A mother’s mental health reality
Trudiann Livingston* is concerned about her son, Gregory. The 30-odd-year-old shared that her only child has been performing socially and academically at a substandard level, which she believes could have been avoided if these challenges were addressed earlier.
Livingston revealed that her son was two years old when he took his first steps and nearly four when he began communicating with clear-enough words.
The mother shared that her initial concerns of her son’s delayed development were hushed by her elders who informed her that “him just a bit slow, him soon catch up. Mi see worse than him and dem alright now”.
However, at eight years old, Gregory is still performing significantly below the average child his age and the concerns of his mother continue to grow.
“I was recommended to an institution which tested his abilities and the results came back that he may be on the autism spectrum. He has a short attention span and this was a struggle in school. With the introduction of online learning, it is even worse,” she said, adding that she cannot financially afford the level of special education that her child may require.
A study called Mind The Gap done by The Caribbean Policy Research Institute (CAPRI), which explores the inadequacy of mental health services for children in Jamaica, shared that the first five years of life are the most critical regarding brain development, including the development of emotional control and habitual ways of responding.
According to CAPRI, which shared that only eight per cent of Jamaican children’s mental health needs are being met, directing investments and efforts towards treatment and support in the early stages of brain development would redound to enhanced educational achievements, more positive adult outcomes, and, ultimately, boost national development.
IDENTIFYING RED FLAGS
Sharing ways in which intellectual abnormalities can be identified for quick action in children, psychiatrist Dr Ganesh Shetty said, “When a child fails to smile, coo, play peek-a-boo and can’t walk or talk even in short phrases by two, the red flag must go up. These children may show no interest in interacting, be unable to make friends or may make poor eye contact and inappropriate facial expressions or … keep repeating something of what is said. Intellectual disability (previously called mental retardation) which may coexist with autism, manifests as the child lagging behind in many spheres of development. These warning signs should be taken seriously.”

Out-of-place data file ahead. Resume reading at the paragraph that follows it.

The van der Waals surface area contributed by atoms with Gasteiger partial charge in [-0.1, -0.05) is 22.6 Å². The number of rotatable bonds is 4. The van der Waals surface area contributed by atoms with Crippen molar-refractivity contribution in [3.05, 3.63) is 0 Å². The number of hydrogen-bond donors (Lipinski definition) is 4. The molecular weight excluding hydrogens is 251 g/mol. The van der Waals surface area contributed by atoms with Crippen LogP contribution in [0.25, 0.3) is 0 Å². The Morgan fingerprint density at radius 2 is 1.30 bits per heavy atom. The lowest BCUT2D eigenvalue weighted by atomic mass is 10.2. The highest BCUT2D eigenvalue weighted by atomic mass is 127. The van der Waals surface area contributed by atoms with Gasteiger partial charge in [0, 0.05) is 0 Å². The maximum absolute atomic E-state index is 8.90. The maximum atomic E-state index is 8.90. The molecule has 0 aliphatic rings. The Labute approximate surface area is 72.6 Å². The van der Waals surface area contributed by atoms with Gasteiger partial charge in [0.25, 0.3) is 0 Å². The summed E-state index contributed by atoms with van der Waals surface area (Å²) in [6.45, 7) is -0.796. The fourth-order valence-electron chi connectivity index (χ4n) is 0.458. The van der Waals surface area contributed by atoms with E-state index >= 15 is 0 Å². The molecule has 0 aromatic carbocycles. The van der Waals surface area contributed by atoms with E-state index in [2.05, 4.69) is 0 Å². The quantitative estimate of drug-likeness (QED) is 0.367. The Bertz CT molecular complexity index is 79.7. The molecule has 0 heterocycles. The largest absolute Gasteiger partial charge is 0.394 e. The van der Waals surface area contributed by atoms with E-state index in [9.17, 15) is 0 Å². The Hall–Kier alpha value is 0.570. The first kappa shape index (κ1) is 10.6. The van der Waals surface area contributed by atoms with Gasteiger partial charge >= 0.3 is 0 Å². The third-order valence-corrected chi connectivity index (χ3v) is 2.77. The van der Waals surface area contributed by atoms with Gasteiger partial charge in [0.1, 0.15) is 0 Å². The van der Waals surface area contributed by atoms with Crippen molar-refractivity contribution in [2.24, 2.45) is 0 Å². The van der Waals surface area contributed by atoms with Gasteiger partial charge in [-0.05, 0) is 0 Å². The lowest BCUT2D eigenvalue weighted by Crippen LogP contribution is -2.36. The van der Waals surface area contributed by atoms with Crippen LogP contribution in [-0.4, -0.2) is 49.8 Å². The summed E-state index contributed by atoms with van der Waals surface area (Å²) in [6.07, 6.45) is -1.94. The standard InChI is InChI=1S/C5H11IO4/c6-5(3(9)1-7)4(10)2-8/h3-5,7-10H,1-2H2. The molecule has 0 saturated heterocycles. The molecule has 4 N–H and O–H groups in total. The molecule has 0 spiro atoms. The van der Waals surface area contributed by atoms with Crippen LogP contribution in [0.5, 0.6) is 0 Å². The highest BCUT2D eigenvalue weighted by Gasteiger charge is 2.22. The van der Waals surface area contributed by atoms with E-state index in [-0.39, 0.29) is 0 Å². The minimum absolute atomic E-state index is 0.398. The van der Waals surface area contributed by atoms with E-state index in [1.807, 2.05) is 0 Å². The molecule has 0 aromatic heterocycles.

However, despite his age, Shetty noted that Gregory’s circumstance can still be addressed by first confirming and quantifying his diagnosis and then preparing those around him to better manage the results.
“Educating and supporting the parents, teacher and everyone that the child may come in contact with would be the first step to help them understand and do what is helpful. Based on the specific problems, the treatment plan may include accommodations in regular school setting or placement in special school setting, and training parents and teachers in behaviour management.”
The recommendation of the child mental health expert may perhaps be the resolution to additional challenges that the affected family has been facing as the child’s mother shared that he has also faced discrimination at school.
Livingston, who had enrolled her son in extra classes being offered in her community, told The Gleaner that, “One day he came home and I asked him what he learned and all he said was the teacher told him that he only comes to waste her time … that hurt me to the core.”
The family’s sad reality is but a small percentage of the challenges associated with mental health in the country.
CAPRI’s study highlighted the gap in basic health literacy, emphasising a need for additional curriculum content that would comprise tools for teachers to identify signs of mental illness in their students, knowledge on how mental disorders develop, and content towards destigmatisation.
Among recommendation to bridge the gap, the institute proposed expanding existing evidence-based programmes that address children’s mental health needs, improving child mental health data collection and management, and strengthening the governance system towards more structured, systematised inter-agency collaboration on children’s mental health.